A teen sells his prized collection of comics and action figures to buy a night with a dancer in "Boy."

A teen poet sells his prized collection of comics and action figures to buy a night with a macho dancer in low-budget melodrama “Boy,” from Filipino helmer Auraeus Solito. Known for his daring explorations of young gay love (“The Blossoming of Maximo Oliveros,” “Tuli”), Solito here probes the seedy milieu of Manila’s strip clubs, coupling the coming-of-ager and the erotic pic. Although less compelling than his earlier work, it captures the club’s desperation and sordid sexuality, with performances by barely clad dancers and female impersonators. Already banned in Singapore, it’s unlikely to move beyond fests and niche ancillary offshore.

Pic’s unnamed protag (Aeious), identified in end credits as the Boy, lives with his mother (Madeleine Nicolas), who deliberately ignores his sexual proclivity. His trip to a macho bar inspires homoerotic poetry and a crush on performer Aries, introduced as “18 years old, complete set of teeth, dick 7.5 inches.” Although their one-night stand proves they’re like fish out of water in each other’s worlds, it leaves the Boy more sexually confident. Most thesps seem to be playing versions of themselves; tech package is cheap but effective.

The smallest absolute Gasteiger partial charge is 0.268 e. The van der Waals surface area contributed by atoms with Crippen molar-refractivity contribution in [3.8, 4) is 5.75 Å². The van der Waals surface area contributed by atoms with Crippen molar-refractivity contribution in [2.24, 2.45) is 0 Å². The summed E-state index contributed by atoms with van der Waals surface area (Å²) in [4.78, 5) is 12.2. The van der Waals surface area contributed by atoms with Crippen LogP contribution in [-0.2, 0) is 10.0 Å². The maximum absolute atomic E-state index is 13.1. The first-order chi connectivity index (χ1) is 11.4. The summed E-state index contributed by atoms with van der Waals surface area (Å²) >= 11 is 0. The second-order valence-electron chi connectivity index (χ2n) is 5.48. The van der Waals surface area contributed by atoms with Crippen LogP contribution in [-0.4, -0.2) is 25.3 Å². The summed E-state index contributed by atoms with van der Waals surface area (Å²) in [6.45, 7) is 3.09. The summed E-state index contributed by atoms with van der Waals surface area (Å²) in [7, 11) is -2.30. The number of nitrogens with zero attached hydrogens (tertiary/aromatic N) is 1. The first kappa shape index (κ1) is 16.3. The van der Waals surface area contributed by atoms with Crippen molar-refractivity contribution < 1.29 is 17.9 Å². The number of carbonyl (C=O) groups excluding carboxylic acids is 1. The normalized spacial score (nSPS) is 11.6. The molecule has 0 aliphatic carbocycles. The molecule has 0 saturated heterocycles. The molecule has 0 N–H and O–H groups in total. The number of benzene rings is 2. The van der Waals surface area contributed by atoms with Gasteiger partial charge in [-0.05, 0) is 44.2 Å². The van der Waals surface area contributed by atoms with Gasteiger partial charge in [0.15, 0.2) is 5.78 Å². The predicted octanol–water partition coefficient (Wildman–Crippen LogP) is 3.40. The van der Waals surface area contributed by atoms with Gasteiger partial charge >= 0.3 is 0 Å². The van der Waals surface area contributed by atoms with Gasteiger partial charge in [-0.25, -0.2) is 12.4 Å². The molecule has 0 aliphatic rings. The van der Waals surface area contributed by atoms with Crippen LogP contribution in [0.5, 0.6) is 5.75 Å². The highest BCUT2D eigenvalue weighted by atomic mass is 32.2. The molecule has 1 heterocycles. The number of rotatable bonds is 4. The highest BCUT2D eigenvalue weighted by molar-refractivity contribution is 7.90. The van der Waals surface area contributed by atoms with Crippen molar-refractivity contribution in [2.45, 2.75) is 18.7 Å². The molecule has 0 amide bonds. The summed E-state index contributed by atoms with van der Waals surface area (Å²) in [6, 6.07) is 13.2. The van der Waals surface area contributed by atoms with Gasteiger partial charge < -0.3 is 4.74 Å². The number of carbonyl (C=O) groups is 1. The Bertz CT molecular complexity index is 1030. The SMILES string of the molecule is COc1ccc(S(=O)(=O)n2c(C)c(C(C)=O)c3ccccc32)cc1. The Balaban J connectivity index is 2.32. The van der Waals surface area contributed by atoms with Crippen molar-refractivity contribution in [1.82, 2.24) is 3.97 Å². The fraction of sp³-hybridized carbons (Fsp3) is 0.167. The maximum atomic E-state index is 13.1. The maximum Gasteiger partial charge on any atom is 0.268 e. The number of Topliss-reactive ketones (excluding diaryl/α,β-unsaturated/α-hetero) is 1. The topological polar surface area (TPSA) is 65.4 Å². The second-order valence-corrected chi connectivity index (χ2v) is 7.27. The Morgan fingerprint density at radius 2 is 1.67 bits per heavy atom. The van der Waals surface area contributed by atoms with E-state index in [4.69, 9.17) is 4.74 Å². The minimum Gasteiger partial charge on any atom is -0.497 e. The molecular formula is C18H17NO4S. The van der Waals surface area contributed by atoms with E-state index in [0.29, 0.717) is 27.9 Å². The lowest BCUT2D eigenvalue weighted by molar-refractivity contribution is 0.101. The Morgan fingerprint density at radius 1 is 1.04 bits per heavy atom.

Boy

Philippines

Production

A Solito Arts production. (International sales: Wolfe Releasing, Los Angeles.) Produced by Auraeus Solito, Endi "Hai" Balbuena. Co-producers, Jong de Castro, D.Q. Dequina, F. Del Castillo, Mig Gomez, Jude Socrates. Directed by Auraeus Solito. Co-director, Lawrence Fajardo. Screenplay, Jimmy Flores, Arturo Calo.

Crew

Camera (color, DV), Lovie Quirino; editors, Fajardo, Keith Sicat; music, Isha; production designer, "Hai" Balbuena. Reviewed at Seattle Film Festival (Contemporary World Cinema), June 11, 2009. Tagalog, English dialogue. Running time: 80 MIN.

With

Aeious, Aries, Belinda, Madeleine Nicolas, Noni Buencamino.
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